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She could be counted on to be kind, thoughtful, and genuinely interested in you.And to my delight, beneath her calm and reserved manner lurked a wicked wit that would leap out unexpectedly and send me into fits of laughter.
By Ann Dorer Born and raised in the South, I have naturally known Southern ladies all my life, starting with my momma, her friends, and my aunts; moving on to my schoolteachers, Sunday school teachers, and the mothers of my friends.
As a child, I simply assumed all women were like these wonderful ladies who, each in her own way, strongly, gently, and often unintentionally shaped who I grew up to be.
Somehow I managed to hold onto this assumption until, as a young married woman, I came to know Jeanne Prescott, the wife of my husband’s boss. She had done a fine job of raising a good boy and a sweet girl.
Her style of dress was always tasteful, appropriate, and pretty.
Fifteen years ago, it felt like every girl you met had a Kate Spade bag — or a knockoff, which was close enough when you’re 24 years old.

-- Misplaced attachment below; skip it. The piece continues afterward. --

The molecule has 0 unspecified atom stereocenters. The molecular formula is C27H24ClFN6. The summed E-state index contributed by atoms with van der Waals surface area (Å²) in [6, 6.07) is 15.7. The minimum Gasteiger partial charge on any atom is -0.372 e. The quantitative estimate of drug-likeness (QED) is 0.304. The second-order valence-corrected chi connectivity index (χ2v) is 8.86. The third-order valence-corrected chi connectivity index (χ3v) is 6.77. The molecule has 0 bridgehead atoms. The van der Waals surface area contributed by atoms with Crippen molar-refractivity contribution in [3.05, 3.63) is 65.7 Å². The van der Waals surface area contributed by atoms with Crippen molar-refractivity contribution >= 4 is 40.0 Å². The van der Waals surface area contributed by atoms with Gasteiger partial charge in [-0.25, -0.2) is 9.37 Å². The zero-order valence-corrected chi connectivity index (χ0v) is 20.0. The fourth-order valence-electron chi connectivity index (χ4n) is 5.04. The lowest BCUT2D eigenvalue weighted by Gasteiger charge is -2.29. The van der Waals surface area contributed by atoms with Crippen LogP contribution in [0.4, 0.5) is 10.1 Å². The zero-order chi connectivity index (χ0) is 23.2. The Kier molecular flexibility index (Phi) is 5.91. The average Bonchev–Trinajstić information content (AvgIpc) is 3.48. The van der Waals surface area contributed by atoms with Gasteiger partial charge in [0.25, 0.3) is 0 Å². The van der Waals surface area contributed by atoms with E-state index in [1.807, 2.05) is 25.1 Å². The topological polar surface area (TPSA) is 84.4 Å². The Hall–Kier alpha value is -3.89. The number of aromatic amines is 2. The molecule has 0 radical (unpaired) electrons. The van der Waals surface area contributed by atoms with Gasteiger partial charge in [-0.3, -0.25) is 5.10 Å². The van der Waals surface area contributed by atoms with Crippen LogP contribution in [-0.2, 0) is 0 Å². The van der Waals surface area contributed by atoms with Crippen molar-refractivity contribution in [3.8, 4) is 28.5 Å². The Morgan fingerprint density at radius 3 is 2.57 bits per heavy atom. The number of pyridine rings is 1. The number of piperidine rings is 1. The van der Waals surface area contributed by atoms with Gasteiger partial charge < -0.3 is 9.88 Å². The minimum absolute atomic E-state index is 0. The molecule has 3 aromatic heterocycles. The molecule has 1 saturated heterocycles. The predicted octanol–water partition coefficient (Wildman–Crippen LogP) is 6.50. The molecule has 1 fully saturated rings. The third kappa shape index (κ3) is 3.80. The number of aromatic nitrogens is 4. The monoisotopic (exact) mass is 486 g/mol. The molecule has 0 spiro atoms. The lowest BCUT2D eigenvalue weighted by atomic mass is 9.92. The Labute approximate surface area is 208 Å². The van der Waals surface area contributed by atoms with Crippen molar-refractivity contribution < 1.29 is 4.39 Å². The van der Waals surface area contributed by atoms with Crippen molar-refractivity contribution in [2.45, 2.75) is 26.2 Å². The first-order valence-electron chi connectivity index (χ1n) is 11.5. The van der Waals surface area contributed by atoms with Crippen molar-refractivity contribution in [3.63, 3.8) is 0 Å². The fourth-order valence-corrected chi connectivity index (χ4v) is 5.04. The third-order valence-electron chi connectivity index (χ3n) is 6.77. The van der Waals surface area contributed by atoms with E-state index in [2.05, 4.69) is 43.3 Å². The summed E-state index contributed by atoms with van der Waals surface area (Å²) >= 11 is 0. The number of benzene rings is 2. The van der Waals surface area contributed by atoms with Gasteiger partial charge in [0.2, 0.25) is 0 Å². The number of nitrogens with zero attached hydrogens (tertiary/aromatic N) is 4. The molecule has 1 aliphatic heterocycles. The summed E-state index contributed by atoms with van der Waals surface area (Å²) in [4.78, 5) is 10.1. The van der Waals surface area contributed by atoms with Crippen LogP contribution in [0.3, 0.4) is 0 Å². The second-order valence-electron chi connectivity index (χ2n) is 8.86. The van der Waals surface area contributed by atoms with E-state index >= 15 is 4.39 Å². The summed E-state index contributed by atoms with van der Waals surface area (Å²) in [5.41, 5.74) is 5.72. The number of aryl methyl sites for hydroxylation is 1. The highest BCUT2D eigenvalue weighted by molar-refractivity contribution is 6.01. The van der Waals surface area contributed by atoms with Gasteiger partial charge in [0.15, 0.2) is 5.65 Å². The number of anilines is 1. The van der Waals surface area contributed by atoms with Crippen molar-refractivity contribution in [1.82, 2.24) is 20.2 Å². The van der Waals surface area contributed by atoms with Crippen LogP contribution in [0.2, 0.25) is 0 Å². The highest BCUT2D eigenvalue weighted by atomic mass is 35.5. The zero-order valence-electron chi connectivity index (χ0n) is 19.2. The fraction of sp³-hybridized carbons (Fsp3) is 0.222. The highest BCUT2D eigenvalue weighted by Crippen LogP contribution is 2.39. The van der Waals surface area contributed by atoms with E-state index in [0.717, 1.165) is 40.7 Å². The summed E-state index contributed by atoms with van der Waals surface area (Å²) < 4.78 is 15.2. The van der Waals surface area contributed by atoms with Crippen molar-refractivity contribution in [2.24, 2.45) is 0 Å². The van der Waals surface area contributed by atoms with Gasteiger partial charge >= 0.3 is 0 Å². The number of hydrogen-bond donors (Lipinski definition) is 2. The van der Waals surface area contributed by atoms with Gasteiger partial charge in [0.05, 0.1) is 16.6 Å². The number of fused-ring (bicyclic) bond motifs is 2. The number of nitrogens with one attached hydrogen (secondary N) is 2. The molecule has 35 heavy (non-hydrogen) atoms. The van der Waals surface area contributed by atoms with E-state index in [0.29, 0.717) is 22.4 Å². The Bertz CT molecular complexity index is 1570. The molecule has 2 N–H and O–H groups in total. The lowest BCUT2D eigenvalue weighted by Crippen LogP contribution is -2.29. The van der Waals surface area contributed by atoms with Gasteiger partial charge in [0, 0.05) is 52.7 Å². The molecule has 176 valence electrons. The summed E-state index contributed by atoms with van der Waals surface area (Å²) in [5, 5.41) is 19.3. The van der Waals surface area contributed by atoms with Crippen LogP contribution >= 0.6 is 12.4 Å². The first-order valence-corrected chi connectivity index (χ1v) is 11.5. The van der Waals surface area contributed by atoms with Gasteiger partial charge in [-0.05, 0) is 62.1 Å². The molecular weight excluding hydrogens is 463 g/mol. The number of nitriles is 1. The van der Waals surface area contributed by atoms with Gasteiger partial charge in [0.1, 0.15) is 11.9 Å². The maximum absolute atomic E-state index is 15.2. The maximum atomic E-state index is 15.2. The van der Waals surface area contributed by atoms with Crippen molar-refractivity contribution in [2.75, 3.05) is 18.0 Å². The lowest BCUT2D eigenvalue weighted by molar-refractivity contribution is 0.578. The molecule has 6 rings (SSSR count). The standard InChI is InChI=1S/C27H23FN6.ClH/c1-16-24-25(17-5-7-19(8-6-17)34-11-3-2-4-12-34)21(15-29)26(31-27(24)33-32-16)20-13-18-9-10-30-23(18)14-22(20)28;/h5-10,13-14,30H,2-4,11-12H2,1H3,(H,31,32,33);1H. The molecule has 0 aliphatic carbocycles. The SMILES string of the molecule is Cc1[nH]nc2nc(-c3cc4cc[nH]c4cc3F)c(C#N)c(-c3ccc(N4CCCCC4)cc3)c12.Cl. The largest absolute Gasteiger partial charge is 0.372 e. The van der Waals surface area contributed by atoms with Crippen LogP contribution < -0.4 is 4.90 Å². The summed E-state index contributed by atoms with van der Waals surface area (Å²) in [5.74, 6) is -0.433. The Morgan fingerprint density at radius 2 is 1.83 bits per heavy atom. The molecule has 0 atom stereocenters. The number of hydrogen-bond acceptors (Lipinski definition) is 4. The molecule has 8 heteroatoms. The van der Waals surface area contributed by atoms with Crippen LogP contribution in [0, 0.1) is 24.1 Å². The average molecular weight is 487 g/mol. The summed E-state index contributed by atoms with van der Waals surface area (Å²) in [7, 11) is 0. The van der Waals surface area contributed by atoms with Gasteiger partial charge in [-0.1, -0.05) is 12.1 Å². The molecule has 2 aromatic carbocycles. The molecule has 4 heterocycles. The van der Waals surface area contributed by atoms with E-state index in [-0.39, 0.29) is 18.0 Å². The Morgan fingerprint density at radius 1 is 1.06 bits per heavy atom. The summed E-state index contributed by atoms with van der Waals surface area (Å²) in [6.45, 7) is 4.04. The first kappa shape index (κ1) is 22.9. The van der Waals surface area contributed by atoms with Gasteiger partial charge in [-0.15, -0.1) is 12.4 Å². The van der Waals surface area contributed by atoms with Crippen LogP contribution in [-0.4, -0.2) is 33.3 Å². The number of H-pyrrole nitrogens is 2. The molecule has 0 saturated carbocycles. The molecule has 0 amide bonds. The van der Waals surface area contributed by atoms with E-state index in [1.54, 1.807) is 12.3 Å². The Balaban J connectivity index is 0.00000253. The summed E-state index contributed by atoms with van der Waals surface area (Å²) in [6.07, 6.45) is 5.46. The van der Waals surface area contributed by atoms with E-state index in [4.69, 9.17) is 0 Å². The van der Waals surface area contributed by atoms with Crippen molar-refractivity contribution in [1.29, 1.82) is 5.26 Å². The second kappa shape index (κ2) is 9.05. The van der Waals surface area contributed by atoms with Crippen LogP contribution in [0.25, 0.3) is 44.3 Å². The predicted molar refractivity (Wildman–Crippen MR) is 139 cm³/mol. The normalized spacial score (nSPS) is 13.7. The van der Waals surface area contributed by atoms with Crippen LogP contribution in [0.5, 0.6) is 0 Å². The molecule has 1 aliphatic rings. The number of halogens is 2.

Today, that kind of fashionable ubiquity might be sniffed at as being “basic,” but for us, there was comfort in it, a warmth in finding a kindred spirit in a bar’s bathroom line, and an opening to chirp a winking, “I love your bag! Kate Spade purses were not intimidating, and that’s a blessing, not a backhanded compliment.The Kate Spade table was our Mecca, and we regularly came to worship.Tragically, Kate Spade was found dead in New York this week at age 55, having apparently taken her own life.As a newlywed, she found herself plunged into a culture foreign to her.She felt like an outsider who didn’t fit in with Southern ladies—that is until, after studying us, she finally figured us out.A Kate Spade was a splurge, but unlike so many others of that era (the Fendi baguette, a box of Blahniks) it wasn’t a wholly unattainable one — and for so many women who came of age when we did, it was a special hallmark of being able to own a tiny piece of luxury entirely for ourselves, because we wanted to, because we could. Jessica’s was a classic Kate Spade box bag, raspberry and matte, maybe flannel, which she bought because an older and more glamorous friend — also sadly gone before her time — convinced her it would be a wise investment.(It was, certainly more than the leather pants she also recommended.) Heather’s was a petite, single-strap over-the-shoulder style, soft and almost sateen, in a smoky medium blue with aspirations of being periwinkle.It was gratifying to possess an item that also was its own perfect adjective.No one ever says, “Hang on, let me grab my Bag I Stole From My Sister’s Closet Five Years Ago,” but “I left my lipstick in my Kate Spade” makes perfect natural sense — a satisfying sentence to utter, something that also says, “Hello, I am an adult woman with a real professional purse.” We both recall unwrapping our bag from the store’s protective tissue and feeling, finally, ever so mature and self-possessed.We were not — and we probably shouldn’t have dropped even a relatively tame amount of cash on a bag when we had actual adult bills, too — but those purses were talismans of the possibility that, one day, we might be the person they made us feel like we were.Spade hadn’t been personally involved with her eponymous brand in more than a decade — she sold her last shares in 2006, it was bought by Liz Claiborne Inc., and it went around the corporate merry-go-round before becoming Kate Spade & Company — and Deborah Lloyd designed it from 2007-2017 before passing the torch to Nicola Glass.